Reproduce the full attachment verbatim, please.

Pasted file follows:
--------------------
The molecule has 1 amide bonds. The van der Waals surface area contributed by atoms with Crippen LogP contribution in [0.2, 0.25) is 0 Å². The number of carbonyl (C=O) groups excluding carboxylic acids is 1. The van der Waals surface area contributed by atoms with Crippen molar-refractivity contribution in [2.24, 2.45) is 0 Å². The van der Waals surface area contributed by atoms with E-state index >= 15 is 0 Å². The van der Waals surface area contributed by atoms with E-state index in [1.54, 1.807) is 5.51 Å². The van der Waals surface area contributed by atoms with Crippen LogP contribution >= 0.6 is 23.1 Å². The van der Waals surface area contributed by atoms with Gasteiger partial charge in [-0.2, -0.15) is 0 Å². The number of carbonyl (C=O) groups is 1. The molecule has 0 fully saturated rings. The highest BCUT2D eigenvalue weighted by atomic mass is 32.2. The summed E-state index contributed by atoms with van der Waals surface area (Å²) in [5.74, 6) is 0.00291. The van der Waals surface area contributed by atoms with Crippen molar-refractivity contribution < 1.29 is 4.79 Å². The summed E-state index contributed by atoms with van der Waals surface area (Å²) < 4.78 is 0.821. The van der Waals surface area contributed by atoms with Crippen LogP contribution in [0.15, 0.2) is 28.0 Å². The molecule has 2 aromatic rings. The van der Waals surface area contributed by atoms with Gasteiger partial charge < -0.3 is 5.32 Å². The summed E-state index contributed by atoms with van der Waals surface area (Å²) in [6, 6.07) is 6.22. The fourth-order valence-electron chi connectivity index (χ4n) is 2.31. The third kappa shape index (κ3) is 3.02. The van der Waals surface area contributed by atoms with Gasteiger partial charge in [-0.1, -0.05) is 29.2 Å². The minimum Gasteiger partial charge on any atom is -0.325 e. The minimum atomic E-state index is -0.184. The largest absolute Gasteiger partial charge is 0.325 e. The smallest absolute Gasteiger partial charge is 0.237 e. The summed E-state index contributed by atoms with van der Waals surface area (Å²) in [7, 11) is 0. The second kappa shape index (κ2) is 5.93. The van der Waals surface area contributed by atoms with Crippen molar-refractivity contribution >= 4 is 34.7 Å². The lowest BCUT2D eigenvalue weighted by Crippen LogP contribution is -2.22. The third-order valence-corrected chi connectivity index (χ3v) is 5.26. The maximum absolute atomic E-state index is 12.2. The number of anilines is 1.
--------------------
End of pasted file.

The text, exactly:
The molecule has 1 amide bonds. The van der Waals surface area contributed by atoms with Crippen LogP contribution in [0.2, 0.25) is 0 Å². The number of carbonyl (C=O) groups excluding carboxylic acids is 1. The van der Waals surface area contributed by atoms with Crippen molar-refractivity contribution in [2.24, 2.45) is 0 Å². The van der Waals surface area contributed by atoms with E-state index >= 15 is 0 Å². The van der Waals surface area contributed by atoms with E-state index in [1.54, 1.807) is 5.51 Å². The van der Waals surface area contributed by atoms with Crippen LogP contribution >= 0.6 is 23.1 Å². The van der Waals surface area contributed by atoms with Gasteiger partial charge in [-0.2, -0.15) is 0 Å². The number of carbonyl (C=O) groups is 1. The molecule has 0 fully saturated rings. The highest BCUT2D eigenvalue weighted by atomic mass is 32.2. The summed E-state index contributed by atoms with van der Waals surface area (Å²) in [5.74, 6) is 0.00291. The van der Waals surface area contributed by atoms with Crippen molar-refractivity contribution < 1.29 is 4.79 Å². The summed E-state index contributed by atoms with van der Waals surface area (Å²) < 4.78 is 0.821. The van der Waals surface area contributed by atoms with Crippen LogP contribution in [0.15, 0.2) is 28.0 Å². The molecule has 2 aromatic rings. The van der Waals surface area contributed by atoms with Gasteiger partial charge < -0.3 is 5.32 Å². The summed E-state index contributed by atoms with van der Waals surface area (Å²) in [6, 6.07) is 6.22. The fourth-order valence-electron chi connectivity index (χ4n) is 2.31. The third kappa shape index (κ3) is 3.02. The van der Waals surface area contributed by atoms with Gasteiger partial charge in [-0.1, -0.05) is 29.2 Å². The minimum Gasteiger partial charge on any atom is -0.325 e. The minimum atomic E-state index is -0.184. The largest absolute Gasteiger partial charge is 0.325 e. The smallest absolute Gasteiger partial charge is 0.237 e. The summed E-state index contributed by atoms with van der Waals surface area (Å²) in [7, 11) is 0. The second kappa shape index (κ2) is 5.93. The van der Waals surface area contributed by atoms with Crippen molar-refractivity contribution >= 4 is 34.7 Å². The lowest BCUT2D eigenvalue weighted by Crippen LogP contribution is -2.22. The third-order valence-corrected chi connectivity index (χ3v) is 5.26. The maximum absolute atomic E-state index is 12.2. The number of anilines is 1.